By Andrea Siegel and Julie Scharper
April 29, 2006
"I don't believe I can get a fair trial here, based on the media attention," Muhammad told Judge James L. Ryan.
However, Ryan denied both requests, saying he felt it would be possible to find "fair and impartial" jurors in the large county. Three hundred people have been summoned.
Muhammad is representing himself, having fired his defense lawyers after they raised questions about whether he was too paranoid and mentally ill to stand trial.
The news media attention clearly was there yesterday: Before Muhammad entered the courtroom, a lineup of photographers, usually not allowed in court, waited. Muhammad previously had acceded to the judge's request for one opportunity for fresh photos, to end the reprinting of ones from Muhammad's 2003 trial in Virginia, which ended with him being placed on death row for one of the sniper shootings.
Deputy State's Attorney Katherine Winfree balked at the set-up. Muhammad's standby lawyers, who had brought suits for him to wear, did not want a photo taken of Muhammad in a green jail jumpsuit. The judge decided he did not want a "Hollywood scene" around the man accused of being half of the sniper team accused of terrorizing the Washington area for three weeks in October 2002.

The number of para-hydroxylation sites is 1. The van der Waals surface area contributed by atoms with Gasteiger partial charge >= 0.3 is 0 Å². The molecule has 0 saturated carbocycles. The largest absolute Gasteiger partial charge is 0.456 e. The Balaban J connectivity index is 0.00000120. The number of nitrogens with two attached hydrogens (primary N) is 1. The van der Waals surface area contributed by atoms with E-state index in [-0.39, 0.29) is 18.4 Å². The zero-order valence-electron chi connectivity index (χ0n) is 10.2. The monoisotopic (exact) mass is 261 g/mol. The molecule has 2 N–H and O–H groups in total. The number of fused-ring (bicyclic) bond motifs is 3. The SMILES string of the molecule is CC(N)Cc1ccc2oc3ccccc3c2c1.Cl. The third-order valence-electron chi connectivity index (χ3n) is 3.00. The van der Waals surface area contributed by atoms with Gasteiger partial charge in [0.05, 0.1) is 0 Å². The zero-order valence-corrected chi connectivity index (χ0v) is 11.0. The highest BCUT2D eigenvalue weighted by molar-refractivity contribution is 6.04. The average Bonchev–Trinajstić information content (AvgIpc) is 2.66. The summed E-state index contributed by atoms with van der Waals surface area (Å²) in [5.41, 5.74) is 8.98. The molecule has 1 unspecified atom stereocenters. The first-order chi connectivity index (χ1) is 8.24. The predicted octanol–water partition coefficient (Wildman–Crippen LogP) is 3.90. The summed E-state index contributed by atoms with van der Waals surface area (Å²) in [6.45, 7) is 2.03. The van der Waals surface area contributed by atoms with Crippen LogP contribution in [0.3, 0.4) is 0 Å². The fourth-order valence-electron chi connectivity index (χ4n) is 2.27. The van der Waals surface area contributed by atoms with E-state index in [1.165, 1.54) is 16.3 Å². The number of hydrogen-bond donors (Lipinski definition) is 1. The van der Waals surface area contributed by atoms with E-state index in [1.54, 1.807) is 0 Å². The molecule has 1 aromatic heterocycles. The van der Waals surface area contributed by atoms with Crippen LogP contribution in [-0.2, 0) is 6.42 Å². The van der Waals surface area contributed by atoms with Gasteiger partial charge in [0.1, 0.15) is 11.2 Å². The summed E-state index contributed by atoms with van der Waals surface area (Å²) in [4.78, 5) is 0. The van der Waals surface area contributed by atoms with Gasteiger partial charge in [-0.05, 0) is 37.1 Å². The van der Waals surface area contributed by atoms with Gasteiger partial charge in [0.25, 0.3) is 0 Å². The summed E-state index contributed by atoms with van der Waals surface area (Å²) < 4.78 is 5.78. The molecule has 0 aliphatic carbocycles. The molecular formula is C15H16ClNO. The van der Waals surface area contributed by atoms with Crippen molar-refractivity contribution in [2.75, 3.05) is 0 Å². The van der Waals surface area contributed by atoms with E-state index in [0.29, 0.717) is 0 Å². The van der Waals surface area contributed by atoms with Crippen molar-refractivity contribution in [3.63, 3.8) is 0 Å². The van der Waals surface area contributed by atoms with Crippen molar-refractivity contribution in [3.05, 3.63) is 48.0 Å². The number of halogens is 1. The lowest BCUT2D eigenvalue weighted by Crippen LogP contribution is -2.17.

The compromise: One still photographer could take photos.
J. Wyndal Gordon, one of Muhammad's standby lawyers, said he is concerned that it will be impossible to find an impartial jury because "everyone can remember what they were doing at that time," referring to the three weeks in October 2002 when 13 people were shot in the Washington area, 10 of them fatally.
Two previous sniper trials were moved from Northern Virginia to the Hampton Roads area.
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